83 Web site containe d a way in which to contact a representative. But other dialogic tools, which could be an advantage for activist groups, were not used. Deeper tools not available, or available sparsely, were e mail discussion lists, chat rooms, and bulletin boards. All th ree of these tools allow users to interact with the organization and each other. Yet, even on activist sites, these tools were limited, with e mail discussion lists totaling four Web sites, chat rooms totaling only one Web site, and Bulletin/message boards totaling only 11 Web sites. Though a contact link is a helpful tool, these other tools are also important and potentially useful to activist sites. In this manner, it seems activist groups have failed to take advantage of all the tools at their disposal i n order to communicate with their environment. Population ecology/institutional theory. Though population ecology and institutional theory are separate from each other, they are used to complement each other for the purposes of this study. First, populati on ecology says that the organization is reliant upon the environment in order to function. Population ecology works like an evolutionary process involving variation, selection, and retention. Institutional theory goes one step in that evolutionary process and adds that the environment chooses the most suitable organization. The organization must not only serve a purpose for the environment, but it must also adhere and maintain the values of the environment (Hatch, 1997). Though this study cannot necessari ly judge adherence to values through the presence of dialogic tools, these tools are important in appealing to the environment for survival. For an environment to choose an organization to remain operational, logic dictates that the environment must unders tand and believe in the organization. This is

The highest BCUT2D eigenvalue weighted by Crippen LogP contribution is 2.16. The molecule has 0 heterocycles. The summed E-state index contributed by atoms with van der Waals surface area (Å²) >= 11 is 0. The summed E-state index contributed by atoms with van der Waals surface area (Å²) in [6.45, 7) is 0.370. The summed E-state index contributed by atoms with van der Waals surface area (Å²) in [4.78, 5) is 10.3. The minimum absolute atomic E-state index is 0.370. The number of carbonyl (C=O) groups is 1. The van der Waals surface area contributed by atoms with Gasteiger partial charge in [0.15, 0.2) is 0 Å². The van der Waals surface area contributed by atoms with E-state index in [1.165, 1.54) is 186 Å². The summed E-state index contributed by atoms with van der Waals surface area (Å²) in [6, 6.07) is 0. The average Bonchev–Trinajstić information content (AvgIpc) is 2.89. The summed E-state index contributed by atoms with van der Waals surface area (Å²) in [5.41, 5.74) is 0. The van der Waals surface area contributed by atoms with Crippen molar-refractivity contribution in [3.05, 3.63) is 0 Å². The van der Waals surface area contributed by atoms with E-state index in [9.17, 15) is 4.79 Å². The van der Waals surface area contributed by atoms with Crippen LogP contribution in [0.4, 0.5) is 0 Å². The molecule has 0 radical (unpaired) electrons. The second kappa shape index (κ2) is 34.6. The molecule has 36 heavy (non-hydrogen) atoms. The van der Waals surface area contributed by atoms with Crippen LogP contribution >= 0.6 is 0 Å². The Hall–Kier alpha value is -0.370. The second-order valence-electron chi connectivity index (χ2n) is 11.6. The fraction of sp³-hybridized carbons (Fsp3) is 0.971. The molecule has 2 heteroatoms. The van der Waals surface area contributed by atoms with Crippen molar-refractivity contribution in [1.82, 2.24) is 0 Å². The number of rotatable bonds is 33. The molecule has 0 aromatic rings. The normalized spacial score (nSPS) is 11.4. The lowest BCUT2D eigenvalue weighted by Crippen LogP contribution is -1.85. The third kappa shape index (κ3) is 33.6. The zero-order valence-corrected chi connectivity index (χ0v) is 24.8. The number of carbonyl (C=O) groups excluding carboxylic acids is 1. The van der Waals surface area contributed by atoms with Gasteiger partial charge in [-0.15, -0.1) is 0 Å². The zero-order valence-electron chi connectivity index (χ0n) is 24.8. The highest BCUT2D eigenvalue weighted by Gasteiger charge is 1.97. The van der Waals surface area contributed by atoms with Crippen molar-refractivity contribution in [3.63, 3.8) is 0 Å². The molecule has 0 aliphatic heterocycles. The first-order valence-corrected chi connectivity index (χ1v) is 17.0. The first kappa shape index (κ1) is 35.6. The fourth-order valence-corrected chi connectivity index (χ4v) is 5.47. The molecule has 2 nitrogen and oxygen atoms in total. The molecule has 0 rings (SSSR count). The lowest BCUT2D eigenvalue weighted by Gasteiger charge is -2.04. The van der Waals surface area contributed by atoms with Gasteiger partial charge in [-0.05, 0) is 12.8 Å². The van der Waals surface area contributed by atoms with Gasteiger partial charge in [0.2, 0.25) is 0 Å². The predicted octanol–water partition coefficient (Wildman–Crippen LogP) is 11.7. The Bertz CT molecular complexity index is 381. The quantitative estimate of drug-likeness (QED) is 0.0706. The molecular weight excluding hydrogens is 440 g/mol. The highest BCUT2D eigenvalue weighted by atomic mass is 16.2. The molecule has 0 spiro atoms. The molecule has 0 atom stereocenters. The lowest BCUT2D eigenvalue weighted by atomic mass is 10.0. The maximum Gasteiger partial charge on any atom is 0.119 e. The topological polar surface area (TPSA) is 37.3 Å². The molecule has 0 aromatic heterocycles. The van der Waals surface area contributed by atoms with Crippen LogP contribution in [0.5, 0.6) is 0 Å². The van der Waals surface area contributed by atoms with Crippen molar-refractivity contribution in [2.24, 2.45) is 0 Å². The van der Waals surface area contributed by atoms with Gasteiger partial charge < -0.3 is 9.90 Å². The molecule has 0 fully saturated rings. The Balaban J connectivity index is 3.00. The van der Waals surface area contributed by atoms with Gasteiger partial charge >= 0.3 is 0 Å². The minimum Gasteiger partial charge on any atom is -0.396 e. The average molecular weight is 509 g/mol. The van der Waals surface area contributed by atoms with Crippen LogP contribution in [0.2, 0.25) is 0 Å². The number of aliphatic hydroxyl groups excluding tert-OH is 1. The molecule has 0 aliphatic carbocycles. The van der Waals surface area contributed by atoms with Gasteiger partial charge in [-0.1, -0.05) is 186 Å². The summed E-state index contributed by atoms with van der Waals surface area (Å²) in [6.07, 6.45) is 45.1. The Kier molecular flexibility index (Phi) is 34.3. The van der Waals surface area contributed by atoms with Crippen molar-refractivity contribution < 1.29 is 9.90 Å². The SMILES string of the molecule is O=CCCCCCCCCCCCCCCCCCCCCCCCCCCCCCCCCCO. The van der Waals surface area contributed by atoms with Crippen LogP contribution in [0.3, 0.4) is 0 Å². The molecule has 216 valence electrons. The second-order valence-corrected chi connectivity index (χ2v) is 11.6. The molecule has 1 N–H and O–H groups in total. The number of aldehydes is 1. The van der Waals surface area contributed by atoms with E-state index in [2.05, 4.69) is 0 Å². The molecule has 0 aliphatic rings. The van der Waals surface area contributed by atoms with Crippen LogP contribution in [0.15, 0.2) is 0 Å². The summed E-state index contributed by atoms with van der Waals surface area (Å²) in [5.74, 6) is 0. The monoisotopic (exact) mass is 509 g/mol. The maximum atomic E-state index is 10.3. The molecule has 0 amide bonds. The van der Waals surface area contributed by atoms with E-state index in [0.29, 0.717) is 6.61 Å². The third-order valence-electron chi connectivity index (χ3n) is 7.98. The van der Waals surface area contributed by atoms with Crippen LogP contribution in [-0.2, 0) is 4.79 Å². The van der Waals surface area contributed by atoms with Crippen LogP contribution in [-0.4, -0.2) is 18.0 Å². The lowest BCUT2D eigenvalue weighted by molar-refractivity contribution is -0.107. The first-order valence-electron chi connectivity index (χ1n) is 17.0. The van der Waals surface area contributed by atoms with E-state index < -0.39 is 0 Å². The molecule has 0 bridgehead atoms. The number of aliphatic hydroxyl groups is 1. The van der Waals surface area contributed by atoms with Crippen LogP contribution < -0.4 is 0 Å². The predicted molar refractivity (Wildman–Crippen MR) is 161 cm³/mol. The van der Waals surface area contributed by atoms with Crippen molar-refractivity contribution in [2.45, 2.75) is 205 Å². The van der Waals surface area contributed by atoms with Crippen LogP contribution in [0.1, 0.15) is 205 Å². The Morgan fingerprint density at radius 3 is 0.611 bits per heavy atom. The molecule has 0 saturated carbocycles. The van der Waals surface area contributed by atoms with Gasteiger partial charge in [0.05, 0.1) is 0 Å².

84 especially true for an activist group, since the environment must actively take part in the activist group to permit its survival. In terms of the overall use of tools, activist groups did a better job in using the simpler ancillary tools. While the deficiencies of the Level 2 tools are mentioned in the previous section, many activist groups have basic tools such as an about us page, a news room, and an e newsletter. The numbers, though, are still low and ther e is room for improvement. The use of Level 1 tools is good, though more could be done. All of these tools and this information are necessary to help the environment understand that a particular activist group is necessary for the environment. The more inf ormation disseminated and the more avenues that information is able travel through, the better the acceptance and survival rates for activist groups will be. Situational theory of publics. J. Grunig (2001) identifies three types of publics: all issues, si ngle issue, and hot issue. Dozier and Ehling (1992) provide four more types publics: a nonpublic, a latent public, an aware public, and an active public. In analyzing publics, there are three variables problem recognition, constraint recognition, and lev el of involvement that define the characteristics of individuals who take part in active publics. With regard to the use of dialogic tools, as is the same for activist groups, a nonpublic is of no concern. A latent public is of some concern, but withou t consensus, they cannot operate. An aware public, though, is a concern. It is extremely important to communicate with an aware public before they sever communication and become an active public. It is during this critical stage when different dialogic too ls can facilitate gaining public support for an ongoing fight. While publics are information seeking, that information must be provided. If publics are researching a situation and cannot find any